However, doing this requires you to manually point your rocket within five or ten degrees of prograde throughout the ascent. If you're using this, you should always keep your SAS on as well: turning it off will quite likely cause your rocket to flip over.

Finally, fins are all-but-required if you have a solid rocket booster (SRB) or an engine without a gimbal for your first stage. Engines without gimbal are unable to correct your rocket's position when it deviates even a tiny amount from prograde, thus making your rocket far more likely to lose stability. You can check your engine's gimbal range by right-clicking on the engine's icon on the left side of the VAB.

Option 2: SAS

Pros: Allows for complete control at all levels of atmosphere, whether the engines are burning or not. Rather nice and simple.

Cons: Rather heavy, reducing amount of payload that can be carried into orbit. Can be twitchy.

Option 3: RCS

Pros: Allows for acceleration in different directions, both in the atmosphere and in space.

Cons: Way too heavy. Depletable. Mostly pointless. Why did I even add this option?!

Option 4: Spin Stabilization

Pros: Rather simple. An interesting real-life concept. Can make unstable rockets stable without adding much mass.

Cons: Impossible to orient oneself. Impossible to do a gravity turn. May waste fuel by spinning. Causes Kerbal nausea. (No one likes Kerbal nausea.)

...yep, I'll go with fins, personally.

~~~

Is there anything else to say?

Probably. Let me know if you have any unanswered questions, or if you find inaccuracies within this guide! I'll try to address your concerns as well as I can.

I would like to note that this thread is basically an extension of the "Why does my FLIPping rocket Always Flip Over!" thread. I think I covered some ground that EtherDragon didn't. I actually started this tutorial only hours after 1.0 was released, but unfortunately I haven't been able to post it until now, due to computer problems. Sorry.

Oh, and I'll likely make a short video that covers much of this information!

Thanks for reading this rather long post. I hope it's helped you with building better rockets. If you learned something new, I suppose some Reputation would be nice, though I don't really need it. :)

Best of luck!

-Upsilon

Edited by UpsilonAerospace

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Awesome writeup! :)

One nitpick: torque isn't a way to make your rocket statically stable, it's a way to make it do what you want. There's a difference. :)

(And indeed, too much stability can be bad too--makes it harder to turn)

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Thank you so much for writing this! Now I understand why every one of my attempts to put a spaceplane atop a rocket flips over mid flight.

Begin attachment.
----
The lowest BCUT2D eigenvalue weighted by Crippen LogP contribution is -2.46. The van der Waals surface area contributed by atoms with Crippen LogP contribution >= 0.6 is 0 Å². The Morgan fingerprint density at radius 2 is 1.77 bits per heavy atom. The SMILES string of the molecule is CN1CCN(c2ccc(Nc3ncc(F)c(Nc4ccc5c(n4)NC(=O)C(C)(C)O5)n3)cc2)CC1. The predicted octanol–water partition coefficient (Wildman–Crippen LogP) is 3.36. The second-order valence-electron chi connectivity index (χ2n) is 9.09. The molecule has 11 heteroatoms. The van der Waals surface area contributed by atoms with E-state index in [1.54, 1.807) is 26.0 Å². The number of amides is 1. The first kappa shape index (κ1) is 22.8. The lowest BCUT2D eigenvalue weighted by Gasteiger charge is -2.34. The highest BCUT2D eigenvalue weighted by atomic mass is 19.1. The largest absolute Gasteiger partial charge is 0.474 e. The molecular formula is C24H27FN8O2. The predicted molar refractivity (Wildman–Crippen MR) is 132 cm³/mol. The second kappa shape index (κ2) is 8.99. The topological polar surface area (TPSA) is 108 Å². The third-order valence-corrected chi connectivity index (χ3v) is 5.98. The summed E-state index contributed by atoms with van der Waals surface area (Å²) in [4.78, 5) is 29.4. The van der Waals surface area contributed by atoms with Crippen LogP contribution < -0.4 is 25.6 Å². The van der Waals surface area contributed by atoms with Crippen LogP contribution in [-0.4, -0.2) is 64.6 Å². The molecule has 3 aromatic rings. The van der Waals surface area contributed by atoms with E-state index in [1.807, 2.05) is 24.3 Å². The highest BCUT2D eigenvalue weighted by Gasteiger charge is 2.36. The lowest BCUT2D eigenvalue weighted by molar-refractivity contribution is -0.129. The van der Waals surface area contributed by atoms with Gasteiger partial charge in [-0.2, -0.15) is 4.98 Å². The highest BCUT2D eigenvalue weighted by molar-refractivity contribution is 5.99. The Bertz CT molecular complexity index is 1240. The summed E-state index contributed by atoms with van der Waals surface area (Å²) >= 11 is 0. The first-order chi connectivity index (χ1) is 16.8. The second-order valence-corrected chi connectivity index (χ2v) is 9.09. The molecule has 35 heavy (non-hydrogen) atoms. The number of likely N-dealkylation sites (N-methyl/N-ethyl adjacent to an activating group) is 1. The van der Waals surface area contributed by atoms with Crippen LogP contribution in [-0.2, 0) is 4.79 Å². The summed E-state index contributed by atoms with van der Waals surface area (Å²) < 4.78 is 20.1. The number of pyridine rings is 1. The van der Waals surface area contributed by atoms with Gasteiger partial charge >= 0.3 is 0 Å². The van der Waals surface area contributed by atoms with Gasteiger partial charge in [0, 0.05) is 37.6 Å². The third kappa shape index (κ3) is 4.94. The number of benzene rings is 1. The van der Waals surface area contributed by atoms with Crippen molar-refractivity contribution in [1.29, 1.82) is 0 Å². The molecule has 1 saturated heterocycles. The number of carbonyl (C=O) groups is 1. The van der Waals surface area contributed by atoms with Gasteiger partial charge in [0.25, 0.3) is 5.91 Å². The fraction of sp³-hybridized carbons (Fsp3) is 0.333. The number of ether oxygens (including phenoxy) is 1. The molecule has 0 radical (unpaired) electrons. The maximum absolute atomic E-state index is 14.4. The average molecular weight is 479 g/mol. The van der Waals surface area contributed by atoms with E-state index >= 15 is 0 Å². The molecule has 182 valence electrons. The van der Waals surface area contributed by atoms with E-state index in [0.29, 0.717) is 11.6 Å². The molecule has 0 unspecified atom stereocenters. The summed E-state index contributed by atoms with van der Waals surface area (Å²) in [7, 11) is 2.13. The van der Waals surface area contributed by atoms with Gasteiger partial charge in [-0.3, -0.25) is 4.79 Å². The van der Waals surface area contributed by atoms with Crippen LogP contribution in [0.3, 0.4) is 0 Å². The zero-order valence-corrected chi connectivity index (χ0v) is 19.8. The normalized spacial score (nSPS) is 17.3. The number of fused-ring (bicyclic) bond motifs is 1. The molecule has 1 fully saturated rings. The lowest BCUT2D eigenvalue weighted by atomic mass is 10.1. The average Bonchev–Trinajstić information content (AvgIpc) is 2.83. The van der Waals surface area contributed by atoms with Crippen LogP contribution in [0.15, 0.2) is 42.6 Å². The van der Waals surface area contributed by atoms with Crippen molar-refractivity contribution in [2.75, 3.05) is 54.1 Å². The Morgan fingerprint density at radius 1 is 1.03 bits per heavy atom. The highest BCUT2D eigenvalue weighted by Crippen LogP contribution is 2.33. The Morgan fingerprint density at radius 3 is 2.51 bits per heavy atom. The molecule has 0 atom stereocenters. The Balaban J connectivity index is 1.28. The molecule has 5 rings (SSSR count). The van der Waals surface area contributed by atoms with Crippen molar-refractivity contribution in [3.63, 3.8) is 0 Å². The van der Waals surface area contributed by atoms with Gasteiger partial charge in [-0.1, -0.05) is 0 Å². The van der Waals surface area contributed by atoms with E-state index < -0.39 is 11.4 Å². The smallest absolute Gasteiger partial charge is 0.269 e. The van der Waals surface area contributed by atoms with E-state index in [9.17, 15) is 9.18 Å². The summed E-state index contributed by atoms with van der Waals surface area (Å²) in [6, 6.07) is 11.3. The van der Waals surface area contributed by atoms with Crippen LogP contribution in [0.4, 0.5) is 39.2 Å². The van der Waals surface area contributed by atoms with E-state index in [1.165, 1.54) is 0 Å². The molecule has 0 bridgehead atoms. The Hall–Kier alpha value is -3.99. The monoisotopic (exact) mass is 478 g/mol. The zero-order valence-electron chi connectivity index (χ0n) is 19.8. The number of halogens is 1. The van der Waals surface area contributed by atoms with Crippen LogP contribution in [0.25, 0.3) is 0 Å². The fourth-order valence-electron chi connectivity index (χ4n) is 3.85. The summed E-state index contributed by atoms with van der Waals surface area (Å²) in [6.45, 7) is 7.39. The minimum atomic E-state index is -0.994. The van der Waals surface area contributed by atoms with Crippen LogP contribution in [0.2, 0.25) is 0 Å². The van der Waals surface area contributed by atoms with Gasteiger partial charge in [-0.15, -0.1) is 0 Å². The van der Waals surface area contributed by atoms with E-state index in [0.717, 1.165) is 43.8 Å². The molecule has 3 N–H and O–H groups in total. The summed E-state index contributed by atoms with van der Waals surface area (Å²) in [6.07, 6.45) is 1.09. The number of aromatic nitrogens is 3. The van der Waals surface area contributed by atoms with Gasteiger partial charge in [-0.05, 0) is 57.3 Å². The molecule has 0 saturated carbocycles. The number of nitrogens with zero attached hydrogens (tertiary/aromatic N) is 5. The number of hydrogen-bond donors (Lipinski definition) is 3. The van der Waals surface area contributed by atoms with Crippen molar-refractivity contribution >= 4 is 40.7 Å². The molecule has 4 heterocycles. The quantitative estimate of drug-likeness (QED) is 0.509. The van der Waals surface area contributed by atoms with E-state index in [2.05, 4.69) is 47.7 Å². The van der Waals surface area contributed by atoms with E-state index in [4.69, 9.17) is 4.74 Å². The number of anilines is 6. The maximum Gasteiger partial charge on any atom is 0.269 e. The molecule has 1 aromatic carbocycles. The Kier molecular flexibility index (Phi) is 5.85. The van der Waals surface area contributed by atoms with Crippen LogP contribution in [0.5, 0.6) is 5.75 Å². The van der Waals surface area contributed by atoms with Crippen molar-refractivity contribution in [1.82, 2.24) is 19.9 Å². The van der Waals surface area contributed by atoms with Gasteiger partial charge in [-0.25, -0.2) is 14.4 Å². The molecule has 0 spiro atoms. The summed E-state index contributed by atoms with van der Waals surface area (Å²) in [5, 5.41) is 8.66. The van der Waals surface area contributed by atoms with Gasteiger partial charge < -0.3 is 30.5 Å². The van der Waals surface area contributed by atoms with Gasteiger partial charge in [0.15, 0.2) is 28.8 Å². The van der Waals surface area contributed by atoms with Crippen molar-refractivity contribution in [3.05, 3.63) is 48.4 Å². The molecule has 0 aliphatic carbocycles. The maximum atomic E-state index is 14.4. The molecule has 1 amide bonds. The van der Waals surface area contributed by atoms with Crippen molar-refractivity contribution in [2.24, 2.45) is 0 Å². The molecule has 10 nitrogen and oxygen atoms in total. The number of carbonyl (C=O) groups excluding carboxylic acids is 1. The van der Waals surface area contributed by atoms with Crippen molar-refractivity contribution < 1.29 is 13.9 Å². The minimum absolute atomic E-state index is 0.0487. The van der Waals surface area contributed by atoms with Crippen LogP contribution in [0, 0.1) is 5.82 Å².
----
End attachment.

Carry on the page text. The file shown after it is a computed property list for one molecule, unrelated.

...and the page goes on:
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I think I'll be using a link to this page for people that don't get why their rocket is flipping or even the ones that argue that a high CoM leads to tipping. As is, I'm linking the simpler explanations several times a day (mostly on reddit).

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Thanks for the write up, definitely cleared a few things up for me!

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A good write up, this should help all those naysayers to learn the new aerodynamics model.

I will comment however, fins are not the only GOOD answer. There are no fins on the Falcon or Atlas rocket families. Another strategy to recommend making stable rockets, is to setup the staging of a rocket such that the center of mass always move upwards.

Very long, minimally staged rockets with payloads lighter than the engine (approximate of course), have the center of mass move towards the bottom of the rocket. By placing an upper stage in there, as the fuel drains from the first stage, the CG moves towards the front of the rocket. And this is the same for each subsequent stage.

A rocket design considers two things now. Boosters to get off the ground, and balancing each stage of a rocket through the ascent.

Edited by Rokmonkey
I no spell good

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Rocket fins are kind of like training wheels. They're useful when you're still learning to fly, but once you can reach orbit reliably, they're usually just extra mass with no real function.

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Rocket fins are kind of like training wheels. They're useful when you're still learning to fly, but once you can reach orbit reliably, they're usually just extra mass with no real function.

Unless your fins double as landing legs. Gotta love those 50's comic-book Nerva ships.

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Awesome writeup! :)

One nitpick: torque isn't a way to make your rocket statically stable, it's a way to make it do what you want. There's a difference. :)

(And indeed, too much stability can be bad too--makes it harder to turn)

I tried to make your first point relatively clear, though I do suppose I said "Are there any other ways to make the rocket stable?" instead of "Are there any other ways to make my rocket fly properly?"

Thanks for the positive feedback! I'm sure you know more about this than I do... :)

Thank you so much for writing this! Now I understand why every one of my attempts to put a spaceplane atop a rocket flips over mid flight.

Yep. You can place a spaceplane on top of a rocket, but you need some really big fins on the bottom to lower the center of pressure. Otherwise, that thing will be absurdly unstable.